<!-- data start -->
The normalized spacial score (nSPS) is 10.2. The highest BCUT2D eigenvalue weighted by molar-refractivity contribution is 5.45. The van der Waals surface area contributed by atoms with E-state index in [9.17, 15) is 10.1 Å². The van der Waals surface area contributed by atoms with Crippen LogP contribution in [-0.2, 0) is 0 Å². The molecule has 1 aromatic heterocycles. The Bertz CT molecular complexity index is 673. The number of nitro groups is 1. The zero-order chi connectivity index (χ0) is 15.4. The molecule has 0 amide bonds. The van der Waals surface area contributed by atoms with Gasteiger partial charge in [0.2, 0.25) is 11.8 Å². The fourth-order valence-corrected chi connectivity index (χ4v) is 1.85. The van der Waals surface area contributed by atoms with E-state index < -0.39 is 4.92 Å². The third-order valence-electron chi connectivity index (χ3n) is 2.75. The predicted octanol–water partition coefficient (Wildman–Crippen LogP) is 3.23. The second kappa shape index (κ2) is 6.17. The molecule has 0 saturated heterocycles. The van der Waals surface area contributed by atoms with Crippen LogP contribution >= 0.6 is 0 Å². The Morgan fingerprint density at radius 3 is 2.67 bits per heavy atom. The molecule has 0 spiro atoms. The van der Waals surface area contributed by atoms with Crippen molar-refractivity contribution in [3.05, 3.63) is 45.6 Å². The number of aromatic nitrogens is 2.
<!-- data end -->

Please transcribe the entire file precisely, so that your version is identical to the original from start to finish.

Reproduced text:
The normalized spacial score (nSPS) is 10.2. The highest BCUT2D eigenvalue weighted by molar-refractivity contribution is 5.45. The van der Waals surface area contributed by atoms with E-state index in [9.17, 15) is 10.1 Å². The van der Waals surface area contributed by atoms with Crippen LogP contribution in [-0.2, 0) is 0 Å². The molecule has 1 aromatic heterocycles. The Bertz CT molecular complexity index is 673. The number of nitro groups is 1. The zero-order chi connectivity index (χ0) is 15.4. The molecule has 0 amide bonds. The van der Waals surface area contributed by atoms with Gasteiger partial charge in [0.2, 0.25) is 11.8 Å². The fourth-order valence-corrected chi connectivity index (χ4v) is 1.85. The van der Waals surface area contributed by atoms with E-state index < -0.39 is 4.92 Å². The third-order valence-electron chi connectivity index (χ3n) is 2.75. The predicted octanol–water partition coefficient (Wildman–Crippen LogP) is 3.23. The second kappa shape index (κ2) is 6.17. The molecule has 0 saturated heterocycles. The van der Waals surface area contributed by atoms with Crippen LogP contribution >= 0.6 is 0 Å². The Morgan fingerprint density at radius 3 is 2.67 bits per heavy atom. The molecule has 0 spiro atoms. The van der Waals surface area contributed by atoms with Crippen molar-refractivity contribution in [3.05, 3.63) is 45.6 Å². The number of aromatic nitrogens is 2.